One of our volunteers started visiting Hassan in Campsfield every week, offering practical help, emotional support and credit for his phone, so he could reconnect with his family back home. Once Hassan felt safe enough to tell us about his past torture, Asylum Welcome referred his case to the medical charity Medical Justice. But rather than being released, Hassan’s detention stretched longer and longer. As the weeks started adding up, Hassan found detention increasingly hard and his health started to deteriorate. His friends become worried and told us that Hassan was no longer sleeping. The terrible pain and nightmares he was suffering kept him up every night and haunted the daytimes. With Hassan’s permission, we informed the Campsfield authorities and his solicitor of his worsening condition.
After several months, the Home Office finally released Hassan. But the relief was short lived and just a few weeks later, Hassan went through the trauma of being picked up and deprived of his liberty all over again. This time he was told that there was no doubt about the outcome, he would definitely be forcibly returned to Iraq. Hassan suffered greatly during this second bout of detention, struggling with both the experience of being incarcerated, and of living under the constant fear of removal.
After two long and extremely difficult months in detention, Hassan was released once again. Last time we spoke to him, he was still in the UK and living in the community. He was, however, exhausted and traumatised by his experience in the UK and very confused about what was happening to him. He told us that his mental health had been badly affected by the uncertainties of his immigration case and of the experience of being detained, especially given all he had already lived through and escaped in Iraq.
A growing problem?
Despite the Home Office’s own policy safeguards, we have helped numerous men like Hassan, who suffer from mental or physical problems, who self-harm and talk of suicide, or who are victims of torture. Moreover, those of us who visit people in immigration detention know the harm that indefinite, administrative incarceration does to people. We see how it makes fit young men vulnerable, and further harms those who enter detention with existing scars, trauma and mental or physical health problems. Vulnerability is a dynamic phenomenon and people’s ability to cope with their detention changes over time. Someone who enters detention relatively fit and well may be in quite a different state a few weeks later. This may be especially so when the person has previously been tortured or abused.
In just a couple of decades, immigration detention has transferred from a once emergency technology of wartime, to a normalised aspect of the UK’s growing immigration system. In 2014, more than 800 places were added onto the detention estate as the result of adding more beds to several existing detention centres, and redesignating the 595 bed prison HMP The Verne, as an Immigration Removal Centres. The expansionist trend is close to home for us as the Home Office has been intending to drastically expand Campsfield House, to make it one of the biggest detention centres in Europe.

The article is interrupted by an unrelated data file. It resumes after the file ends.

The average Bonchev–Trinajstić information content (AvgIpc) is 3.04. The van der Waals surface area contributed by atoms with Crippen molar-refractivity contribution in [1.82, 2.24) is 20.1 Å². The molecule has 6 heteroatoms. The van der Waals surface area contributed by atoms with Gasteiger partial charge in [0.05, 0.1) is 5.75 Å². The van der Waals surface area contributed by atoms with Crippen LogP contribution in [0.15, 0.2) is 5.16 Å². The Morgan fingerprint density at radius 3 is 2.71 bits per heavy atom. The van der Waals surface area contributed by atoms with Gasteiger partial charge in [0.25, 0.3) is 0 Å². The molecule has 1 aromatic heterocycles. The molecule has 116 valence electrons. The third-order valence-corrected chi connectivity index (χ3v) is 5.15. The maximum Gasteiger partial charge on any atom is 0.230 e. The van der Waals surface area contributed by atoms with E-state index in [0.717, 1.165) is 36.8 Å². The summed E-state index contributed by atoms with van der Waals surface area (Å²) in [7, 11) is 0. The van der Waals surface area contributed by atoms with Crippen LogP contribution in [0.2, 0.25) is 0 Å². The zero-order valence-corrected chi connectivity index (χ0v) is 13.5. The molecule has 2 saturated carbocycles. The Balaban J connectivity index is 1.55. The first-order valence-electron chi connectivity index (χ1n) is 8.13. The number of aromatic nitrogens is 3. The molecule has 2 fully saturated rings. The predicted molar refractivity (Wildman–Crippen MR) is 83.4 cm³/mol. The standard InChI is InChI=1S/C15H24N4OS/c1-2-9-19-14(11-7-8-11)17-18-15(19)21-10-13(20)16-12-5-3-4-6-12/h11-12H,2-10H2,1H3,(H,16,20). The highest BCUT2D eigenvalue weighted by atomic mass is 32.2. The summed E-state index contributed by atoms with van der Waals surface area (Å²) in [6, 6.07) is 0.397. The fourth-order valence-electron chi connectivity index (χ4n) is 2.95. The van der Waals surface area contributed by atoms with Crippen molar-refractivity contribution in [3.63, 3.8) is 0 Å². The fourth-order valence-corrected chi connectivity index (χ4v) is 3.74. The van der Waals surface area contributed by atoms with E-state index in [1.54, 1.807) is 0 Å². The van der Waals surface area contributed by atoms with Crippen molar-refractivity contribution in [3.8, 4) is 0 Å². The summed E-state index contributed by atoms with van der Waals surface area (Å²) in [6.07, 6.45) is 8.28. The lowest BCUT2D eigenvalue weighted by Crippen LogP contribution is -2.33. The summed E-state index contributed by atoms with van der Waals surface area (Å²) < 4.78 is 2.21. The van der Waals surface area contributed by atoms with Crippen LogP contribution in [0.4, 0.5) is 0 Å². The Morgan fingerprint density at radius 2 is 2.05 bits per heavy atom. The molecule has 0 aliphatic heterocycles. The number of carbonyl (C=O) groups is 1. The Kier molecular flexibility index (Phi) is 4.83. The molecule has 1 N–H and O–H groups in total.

However, the Home Office plans for Campsfield have been met by a dedicated campaign by Asylum Welcome and other concerned local organisations and individuals. Together we formed the coalition, Stop Campsfield Expansion, and sought the advice of lawyers, who found several issues of legal concern in the planning application. As a result, the expansion application was withdrawn.
The Home Office has suspended its expansion plans for Campsfield for now, but we are concerned that detention across the country is set to remain on its trajectory of increasing each year. And as the number and range of people detained ever-expands, so we can expect more and more ill, vulnerable and traumatised people to be incarcerated.
In the face of this, we will continue to support all those affected by detention at Campsfield, whilst also advocating for community-based alternatives to detention to be developed, and for a time limit on detention be introduced. Indeed, in our briefing for the Immigration Bill 2015, we called for the Bill to include restrictions on the length of time that a person can be held in detention. We support the Detention Forum’s report Rethinking ‘Vulnerability’ in Detention: a Crisis of Harm and echo its findings that we need to move away from understanding vulnerability to be a static, ‘category based’ phenomenon, towards seeing it as a dynamic condition that is the result from multiple factors and that changes over time.
Fundamentally, we will continue to call for immigration detention to be employed strictly in line with the Home Office’s own policy. In other words, only when absolutely necessary, for the shortest periods possible, and never when the individual is – or becomes – vulnerable.